First the background. In the last two weeks, both my children have come home from school with an assignment to find X amount of facts about X topic. For my 6-year-old, CJ, it was five facts about bears. For CJ, I called up MSN Encarta for him through the school's website and helped him navigate the text, images, and sound clips of bears. It was simple and painless.
Today, my daughter, Alla, came home with the assignment to find three facts about the explorer Hernando de Soto, including something "important" about his expeditions. Alla, being older than CJ, got on the computer and typed in "hernando desoto" into Google (that's him above, right). She clicked around and found his dates, (c. 1500 - May 21, 1524) Two of the pages provided little else - either too complex or lacking any more substantive information suitable for a 4th grader. I sensed her difficulty, so I sat down with her and we began scrolling through the results screen. She sees a link for Wikipedia.
"Go there," she said.
I pause, thinking of how much I've heard about Wikipedia recently. At Branford High School, vandals wrote up a fake description of the school, complete with courses on drug use, silly student groups, and comments from clueless parents. At Middlebury College, officials have banned the use of Wikipedia in research. Others in higher education, like Ken Smith, believe educators should be encouraging students to explore how knowledge works, rather than declaring some sources off limits. Victoria Davis found herself in Wikipedia - literally - and hints that maybe we as educators shouldn't keep ignoring Wikipedia, warts and all.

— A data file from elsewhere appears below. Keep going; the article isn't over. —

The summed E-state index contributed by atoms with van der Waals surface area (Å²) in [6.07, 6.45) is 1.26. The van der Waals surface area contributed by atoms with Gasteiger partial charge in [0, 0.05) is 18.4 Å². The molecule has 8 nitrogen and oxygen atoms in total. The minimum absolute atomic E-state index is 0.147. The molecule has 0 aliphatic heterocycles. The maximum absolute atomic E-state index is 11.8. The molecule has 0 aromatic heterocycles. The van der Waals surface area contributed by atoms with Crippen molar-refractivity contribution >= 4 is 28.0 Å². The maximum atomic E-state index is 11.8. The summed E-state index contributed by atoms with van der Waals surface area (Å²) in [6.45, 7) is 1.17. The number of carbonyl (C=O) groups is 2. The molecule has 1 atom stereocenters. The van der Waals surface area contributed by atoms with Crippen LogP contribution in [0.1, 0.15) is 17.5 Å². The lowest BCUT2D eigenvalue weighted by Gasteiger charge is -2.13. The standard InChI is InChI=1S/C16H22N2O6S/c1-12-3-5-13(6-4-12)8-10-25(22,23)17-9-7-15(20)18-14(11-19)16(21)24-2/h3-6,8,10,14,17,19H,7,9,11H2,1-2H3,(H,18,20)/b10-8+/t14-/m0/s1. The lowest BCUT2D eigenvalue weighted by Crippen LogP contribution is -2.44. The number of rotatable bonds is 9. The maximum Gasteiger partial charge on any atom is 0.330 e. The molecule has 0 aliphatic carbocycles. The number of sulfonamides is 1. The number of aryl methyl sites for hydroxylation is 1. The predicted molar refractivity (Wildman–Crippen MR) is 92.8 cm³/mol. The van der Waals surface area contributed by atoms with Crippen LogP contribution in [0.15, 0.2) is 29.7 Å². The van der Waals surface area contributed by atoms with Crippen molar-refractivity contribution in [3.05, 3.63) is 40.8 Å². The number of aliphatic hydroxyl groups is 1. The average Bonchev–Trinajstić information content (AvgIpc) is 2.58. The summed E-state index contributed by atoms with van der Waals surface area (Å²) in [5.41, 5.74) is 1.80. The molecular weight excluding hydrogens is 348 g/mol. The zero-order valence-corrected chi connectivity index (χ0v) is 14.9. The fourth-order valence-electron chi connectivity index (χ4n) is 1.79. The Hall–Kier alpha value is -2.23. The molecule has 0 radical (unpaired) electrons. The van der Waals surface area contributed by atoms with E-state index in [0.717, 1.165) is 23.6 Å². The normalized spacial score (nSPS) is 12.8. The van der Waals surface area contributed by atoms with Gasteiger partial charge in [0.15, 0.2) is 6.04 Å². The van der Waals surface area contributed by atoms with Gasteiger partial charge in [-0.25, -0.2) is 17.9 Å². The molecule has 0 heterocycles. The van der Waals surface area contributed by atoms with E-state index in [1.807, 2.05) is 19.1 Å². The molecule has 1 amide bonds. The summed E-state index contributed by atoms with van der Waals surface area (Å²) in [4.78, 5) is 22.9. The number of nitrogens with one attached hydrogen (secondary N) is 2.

So where does that leave me with my daughter, who is eager to complete her homework before dinner? As far as she's concerned, Wikipedia has been around forever, which is not that far from the truth. Where else is she going to get those three facts about de Soto, including something important about his expeditions? So in we clicked.
Of course the site is well-laid out. I showed her the table of contents and asked her which headings would probably have the information she seeks. She pointed out the one about his expedition to Florida. And there it was under the heading "After Effects" - four paragraphs describing the impact of his 16th Century journey to Florida. Being more comfortably literate, I told her to read the first sentences in each of the middle three paragraphs. Voila, she finds out that the records of his expedition helped contribute geographic knowledge of Florida to those back in Europe. It's that simple.
But is it painless? Does this simply reinforce that Wikipedia is a wholly trusted resource, no questions asked? Did I do all I was supposed to do? We looked at the site together and I showed her a strategy to read for specific information. From her earlier research, she had enough previous knowledge to at least recognize if there were glaring inaccuracies. She used the Wikipedia information as just one of two sources for her assignment. It was a much more careful process than the one I followed with the MSN Encarta entry with CJ.